UPDATE 2016: The cheesemaker at Witches Chase Cheese is now Adam Papprill.
For those who love food, a visit to the Witches Chase Cheese Company in Mt Tamborine is a must. The cheese factory, which was founded in 2004, is housed with Fortitude Brewing and Long Road Bistro in a large airy complex at one end of the burgeoning tourist mecca, Gallery Walk.
Head Cheesemaker Michael Reeve was a cheesemaker at Denhay Farms in the UK before migrating to Australia. Starting as a packer, he’d worked his way up in the world of cheese, gaining skills and confidence on his journey to the top.
By 2009, Michael had gained recognition as the Most Consistent Cheesemaker in the West Country and had won the prize for Best Traditional Cheddar in the world, with his cheeses consumed by Prince Charles. So, it’s surprising to know that on coming to Australia to take up a position in the Barossa in 2013, he’d only made cheddar!
Now, all that has changed. Michael is a fount of knowledge about cheese, making many different varieties at Witches Chase and inventing cheeses on a regular basis.
“My latest cheese is Milly’s Blue (named after my daughter). It has the colour and texture of a creamy Shropshire Blue and the taste of a Stilton, yet it looks like a Roquefort,” he tells us, holding the product in his hands.
He explains how all the milk to make Witches Chase cheese comes from the one carefully controlled dairy: Scenic Rim 4Real Milk, where cows are milked in a robotic system without human handling. He also talks about the processes we can see going on through floor to ceiling glass, how making Witches Chase washed rind cheese is a labour of love, the rind washed back with culture daily by hand for ten days. “We give it a lot of love!” Michael nods, so little wonder it’s just won silver at the annual cheese awards. (Personally, I would have given it gold – it’s one of my favourite cheeses!)
The English cloth-bound cheddar also needs a long process of pressing, water bath and lard smearing, before being wrapped in hessian, turned daily for several weeks during a maturation process of 9 months for tasty cheese and 15 -18 months for vintage. Sounds exhausting! Michael shows us how he tests the ripeness, inserting a corer into the cheese to take a sample. We roll a piece in our fingers feeling the texture and ‘oiliness’ before having a taste.
There’s an impressive range of cheese available at Witches Chase for taste and sale: Vintage Cheddar, Millsy’s Cheddar (Bronze medal 2015 Melbourne Fine Food Awards) named after Michael himself, Washed Rind, Goats’ cheese, Goat and Cow Feta and Haloumi (Goat Haloumi – Bronze 2015), Misty Mountain Blue, Red Leicester, Tamambert, or the decadent Triple Cream Brie, a smooth ‘melt in your mouth’ delight.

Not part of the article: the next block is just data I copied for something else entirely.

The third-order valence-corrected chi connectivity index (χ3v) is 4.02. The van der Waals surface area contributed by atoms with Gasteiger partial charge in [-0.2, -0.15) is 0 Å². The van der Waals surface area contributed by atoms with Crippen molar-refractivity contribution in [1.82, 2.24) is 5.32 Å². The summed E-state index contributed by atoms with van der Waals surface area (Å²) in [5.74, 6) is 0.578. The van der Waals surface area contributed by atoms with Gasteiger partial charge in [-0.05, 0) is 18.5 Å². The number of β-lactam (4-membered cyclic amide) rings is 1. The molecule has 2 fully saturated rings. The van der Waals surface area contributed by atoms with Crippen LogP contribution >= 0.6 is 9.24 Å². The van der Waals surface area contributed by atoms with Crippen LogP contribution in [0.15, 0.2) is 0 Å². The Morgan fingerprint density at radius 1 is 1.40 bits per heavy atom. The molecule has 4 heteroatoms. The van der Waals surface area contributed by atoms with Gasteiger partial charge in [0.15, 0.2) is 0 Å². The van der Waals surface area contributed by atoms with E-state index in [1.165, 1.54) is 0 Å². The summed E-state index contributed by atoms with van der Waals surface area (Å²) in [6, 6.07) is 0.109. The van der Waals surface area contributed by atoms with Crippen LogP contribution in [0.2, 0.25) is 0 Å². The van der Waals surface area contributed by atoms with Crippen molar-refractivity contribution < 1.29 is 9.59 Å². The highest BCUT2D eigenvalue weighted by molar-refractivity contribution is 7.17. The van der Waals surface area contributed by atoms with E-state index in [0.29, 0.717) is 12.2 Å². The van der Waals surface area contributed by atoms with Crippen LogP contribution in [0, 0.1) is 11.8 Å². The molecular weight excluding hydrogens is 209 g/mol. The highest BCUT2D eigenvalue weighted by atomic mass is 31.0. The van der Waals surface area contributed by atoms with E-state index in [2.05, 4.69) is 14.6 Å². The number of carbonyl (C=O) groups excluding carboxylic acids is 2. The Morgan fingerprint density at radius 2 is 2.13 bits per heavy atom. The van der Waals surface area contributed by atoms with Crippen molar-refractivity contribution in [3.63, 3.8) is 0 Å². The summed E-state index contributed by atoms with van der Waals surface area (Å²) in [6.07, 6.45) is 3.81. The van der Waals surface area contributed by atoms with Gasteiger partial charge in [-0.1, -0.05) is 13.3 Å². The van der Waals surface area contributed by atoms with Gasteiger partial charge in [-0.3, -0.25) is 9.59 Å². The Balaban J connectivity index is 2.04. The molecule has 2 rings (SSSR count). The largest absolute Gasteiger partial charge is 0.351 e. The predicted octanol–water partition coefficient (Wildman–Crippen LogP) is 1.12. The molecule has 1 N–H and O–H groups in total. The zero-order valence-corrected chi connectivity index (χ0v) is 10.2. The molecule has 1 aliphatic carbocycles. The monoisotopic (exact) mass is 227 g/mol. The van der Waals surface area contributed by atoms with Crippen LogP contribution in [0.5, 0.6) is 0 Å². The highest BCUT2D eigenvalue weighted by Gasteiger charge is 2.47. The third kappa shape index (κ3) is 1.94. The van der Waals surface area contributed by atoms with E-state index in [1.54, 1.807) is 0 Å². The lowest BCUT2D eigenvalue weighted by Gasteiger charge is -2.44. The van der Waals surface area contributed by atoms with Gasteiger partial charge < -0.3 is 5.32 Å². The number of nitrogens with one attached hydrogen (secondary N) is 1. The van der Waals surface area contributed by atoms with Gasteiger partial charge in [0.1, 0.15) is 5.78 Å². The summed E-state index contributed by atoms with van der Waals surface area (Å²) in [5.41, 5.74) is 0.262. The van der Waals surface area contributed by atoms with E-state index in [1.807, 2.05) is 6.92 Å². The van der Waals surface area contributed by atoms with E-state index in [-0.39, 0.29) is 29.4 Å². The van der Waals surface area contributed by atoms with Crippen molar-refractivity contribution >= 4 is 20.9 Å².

Michael’s passion for cheese making brims over. He’s ardent about improving the quality of the cheese and it shows. The cheese is sensational!
You can buy a platter of cheese to share at the venue, fruit pastes or Michael’s delicious Honeyed yoghurt. But the best thing is buying a few of the cheeses you like best, and taking them home to share with a bottle of great pinot noir (or even a pint of beer if you must)…
This cheese is the food of kings (well, princes anyway), and it’s right on our doorstep!
Across the walkway is Fortitude Brewing Company, its huge stainless steel vats housed in a glass-fronted room. Fortitude Brewing Company is a microbrewery founded in Brisbane in 2012 by Gerard Connors, Jim O’Connor and Ian Watson. IPA, Pacer and Golden Ale are bottled on site with the rest of the range available for sale in bottles or flagons. It’s a great place to taste the artisan beers on offer in a paddle of five tasters for $15. There are also pizzas available for purchase, so a session for locals is not out of the question.
Long Road Bistro, also in the complex, provides reasonably well-priced bistro and grill food and snacks. We’d filled up on cheese, so some crumbed olives and coffee filled the extra spaces. The atmosphere is relaxed and the service obliging. With more time, we’d stop for a meal in this modern bistro.
While the complex is close to the tourist-friendly bus strip of Gallery Walk, a large car park at one end of the building anticipates the hordes of expected visitors. Without detracting from the delicious cheese or the fine artisan beer, to us Mt Tamborine is about a myriad of places, rather than just Gallery Walk – the little gems tucked away in nooks and crannies off side lanes where you are welcomed with a country smile, as makers down tools to tell you about their produce. So, pack your cheese and beer in the esky, get back in the car, and go find those other places on the road less travelled.